There are three applications that I want to make from 1 Corinthians 12. The first is, be content with what you have been given. If you are not content, you are telling God that you know better than he. Therefore, be content with whatever God has given you, because God gave it to you and he knows best.
Second, do not exalt one of God’s servants over another. If there is anything we are guilty of in the Church of Jesus Christ, this is it. There are many who are prone to idolize preachers in this way. One time while I was standing with some other preachers, someone said to one of them, “Oh, you offered us so much wisdom.” Then that same person turned to me and said, “Oh, I just love your voice.” Well, that was humbling. Do not exalt one Christian over another. What do we have but what we have been given?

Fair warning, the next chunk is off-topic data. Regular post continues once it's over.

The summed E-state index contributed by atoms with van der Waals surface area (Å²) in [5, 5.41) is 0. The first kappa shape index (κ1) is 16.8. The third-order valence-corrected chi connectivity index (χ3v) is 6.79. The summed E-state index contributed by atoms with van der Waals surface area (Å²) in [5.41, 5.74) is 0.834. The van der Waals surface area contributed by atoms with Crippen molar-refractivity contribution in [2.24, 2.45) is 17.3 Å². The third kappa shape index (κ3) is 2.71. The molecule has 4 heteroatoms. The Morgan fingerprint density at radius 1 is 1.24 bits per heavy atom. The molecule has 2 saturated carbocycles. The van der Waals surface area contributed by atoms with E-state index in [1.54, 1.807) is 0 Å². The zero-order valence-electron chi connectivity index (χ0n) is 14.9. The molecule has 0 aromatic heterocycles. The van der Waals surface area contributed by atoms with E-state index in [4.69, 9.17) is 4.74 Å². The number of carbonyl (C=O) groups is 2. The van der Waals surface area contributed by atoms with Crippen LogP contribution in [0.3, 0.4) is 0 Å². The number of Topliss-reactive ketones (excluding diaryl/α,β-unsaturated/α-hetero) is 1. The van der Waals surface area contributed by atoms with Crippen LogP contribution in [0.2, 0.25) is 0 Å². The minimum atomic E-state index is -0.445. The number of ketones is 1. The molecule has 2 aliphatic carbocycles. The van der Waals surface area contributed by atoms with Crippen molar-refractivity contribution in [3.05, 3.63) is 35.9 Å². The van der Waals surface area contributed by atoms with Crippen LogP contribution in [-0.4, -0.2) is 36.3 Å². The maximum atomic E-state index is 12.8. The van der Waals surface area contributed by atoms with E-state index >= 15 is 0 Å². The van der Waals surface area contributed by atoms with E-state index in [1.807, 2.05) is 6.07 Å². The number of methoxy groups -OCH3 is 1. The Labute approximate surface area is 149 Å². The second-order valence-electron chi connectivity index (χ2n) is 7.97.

God has given some of us talents that place us in the public eye. He has given others talents that nobody sees. Either way, God is working in your life through your gifts and talents, and he is doing so wisely. When we exalt one gift over another, we are failing to appreciate our own gift and we must not do that.
The final application is the most obvious of all, and that is the need to be conscientious. Use your gift. Do not be like the man who was given a talent and buried it. When the master came back and asked him what he had done with the talent, the man said, “Oh, Lord, I knew you are a hard man, gathering where you do not sow. Consequently I took your talent and buried it in the ground. Here it is. You can have it back again.” The master said that his servant was wicked as well as slothful. He was wicked because he wrongly ascribed evil to his master, and he was also slothful because he was too lazy to use what God had given him. Let us not be slothful. Let us not be wicked. Let us use what God has given and look forward to that day when we will stand before the throne of Jesus Christ and, by his grace we will hear him say, “Well done good and faithful servant. Enter into the joy of your Lord.”